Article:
Such seemingly innocuous uses beget a generation of start-ups that are looking for new uses for this technology—not all of them innocuous but many of them foreseen by its critics. By the time the general public wakes up, of course, this technology becomes so deeply embedded in our culture that it is too late to do anything.
In a sense, we are dealing with a process that is more sinister than the popular notion of the “butterfly effect”—the idea that the flap of a butterfly's wings in Brazil can set off a tornado in Texas. Call it the “Palo Alto effect”: A carefree user in Palo Alto, Calif., who decides to “opt in” and use Google's facial-recognition technology ends up strengthening a dictator in Damascus. Why “sinister”? Because the Palo Alto user, unlike the butterfly, can actually think two steps ahead—but prefers not to.
What's to be done? Well, we can put the ethical burden squarely on Internet users and sensitize them to the ultimate (even if indirect) consequences of their choices. There are many precedents for this. Mounting concerns over economic inequality, climate change, and child labor have led to the emergence of the “ethical consumption” movement, which seeks to get consumers to consider the ethical ramifications of their behavior in the marketplace.
In a similar vein, why not think about applying similar concepts to our engagement with the Internet? What would “ethical browsing” or “ethical social networking” entail? Never using sites that exploit facial-recognition technology? Refusing to do business with Internet companies that cooperate with the National Security Agency? These are the choices we'll have to make if we don't want the Internet to become an ethics-free zone. After all, unreflective use of technology—just like unreflective shopping—does not a good citizen make.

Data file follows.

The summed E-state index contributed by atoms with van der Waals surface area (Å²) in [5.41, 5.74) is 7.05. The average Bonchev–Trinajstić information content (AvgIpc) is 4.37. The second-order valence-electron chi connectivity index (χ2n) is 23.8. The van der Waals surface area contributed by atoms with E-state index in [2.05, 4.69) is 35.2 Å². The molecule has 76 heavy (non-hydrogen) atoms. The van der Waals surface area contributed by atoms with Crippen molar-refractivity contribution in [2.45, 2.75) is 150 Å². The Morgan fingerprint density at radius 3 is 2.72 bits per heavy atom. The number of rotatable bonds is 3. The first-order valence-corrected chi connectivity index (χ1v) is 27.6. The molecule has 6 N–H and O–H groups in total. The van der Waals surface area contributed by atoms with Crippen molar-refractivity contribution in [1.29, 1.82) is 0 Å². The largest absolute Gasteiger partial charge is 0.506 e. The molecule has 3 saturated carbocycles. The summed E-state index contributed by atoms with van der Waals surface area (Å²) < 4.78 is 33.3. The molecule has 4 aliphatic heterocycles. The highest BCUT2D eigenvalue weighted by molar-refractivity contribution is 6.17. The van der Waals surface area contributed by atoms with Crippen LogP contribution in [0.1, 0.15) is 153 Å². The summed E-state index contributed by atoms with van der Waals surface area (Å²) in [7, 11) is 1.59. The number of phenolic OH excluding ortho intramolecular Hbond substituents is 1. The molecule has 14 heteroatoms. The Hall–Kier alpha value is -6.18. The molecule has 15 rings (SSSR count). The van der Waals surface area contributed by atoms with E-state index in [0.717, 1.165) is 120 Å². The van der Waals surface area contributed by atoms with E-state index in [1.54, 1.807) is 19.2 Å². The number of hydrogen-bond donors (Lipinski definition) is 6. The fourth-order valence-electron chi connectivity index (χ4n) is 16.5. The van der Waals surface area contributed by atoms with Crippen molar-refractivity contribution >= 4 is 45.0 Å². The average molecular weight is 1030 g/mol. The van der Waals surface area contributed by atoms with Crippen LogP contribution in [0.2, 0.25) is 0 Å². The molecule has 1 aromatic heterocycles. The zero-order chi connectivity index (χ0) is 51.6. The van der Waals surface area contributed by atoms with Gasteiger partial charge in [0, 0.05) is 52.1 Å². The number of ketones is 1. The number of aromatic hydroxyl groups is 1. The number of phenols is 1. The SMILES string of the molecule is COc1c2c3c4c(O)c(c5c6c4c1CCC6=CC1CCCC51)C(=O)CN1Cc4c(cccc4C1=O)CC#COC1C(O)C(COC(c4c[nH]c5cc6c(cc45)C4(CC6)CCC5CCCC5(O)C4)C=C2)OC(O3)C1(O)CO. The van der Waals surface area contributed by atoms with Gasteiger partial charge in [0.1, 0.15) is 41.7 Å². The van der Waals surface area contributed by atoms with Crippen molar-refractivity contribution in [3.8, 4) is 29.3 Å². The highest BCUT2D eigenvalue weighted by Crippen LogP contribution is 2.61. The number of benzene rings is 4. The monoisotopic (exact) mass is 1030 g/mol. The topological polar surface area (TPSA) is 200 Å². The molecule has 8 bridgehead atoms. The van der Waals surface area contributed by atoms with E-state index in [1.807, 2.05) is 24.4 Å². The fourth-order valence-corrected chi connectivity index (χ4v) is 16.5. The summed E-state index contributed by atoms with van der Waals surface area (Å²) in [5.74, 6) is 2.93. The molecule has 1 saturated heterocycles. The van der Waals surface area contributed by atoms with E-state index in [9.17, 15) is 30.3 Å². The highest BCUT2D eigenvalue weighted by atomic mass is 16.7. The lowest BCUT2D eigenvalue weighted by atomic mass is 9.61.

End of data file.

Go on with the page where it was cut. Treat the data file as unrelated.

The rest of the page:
But let's not allow Internet companies off the hook, either. Of course, Google and Facebook are different from rapacious corporations exploiting poor farmers or underage children. Neither company is building surveillance tools that would be used by dictators. What they do, however, is help create the apposite technical and ideological infrastructure for such tools to emerge in a seemingly natural manner. This doesn't provide strong grounds for regulation—but it opens the door for citizen activism, boycotts, and, if all else fails, civil disobedience.
Internet companies know perfectly well that they've got responsibilities. Earlier this year, Eric Schmidt, Google's executive chairman, called facial-recognition technology “creepy” and expressed his concern about it. And yet Google has just endorsed this technology—albeit with the “opt-in” proviso. This, Google thinks, shields it from any accusations of unethical behavior; after all, it's all up to the user! But would we be persuaded by oil companies claiming that anyone concerned with climate change doesn't have to drive a Humvee? Perhaps not. It's in pretending that they don't know how this sad movie ends that technology companies' chief ethical blunder becomes evident.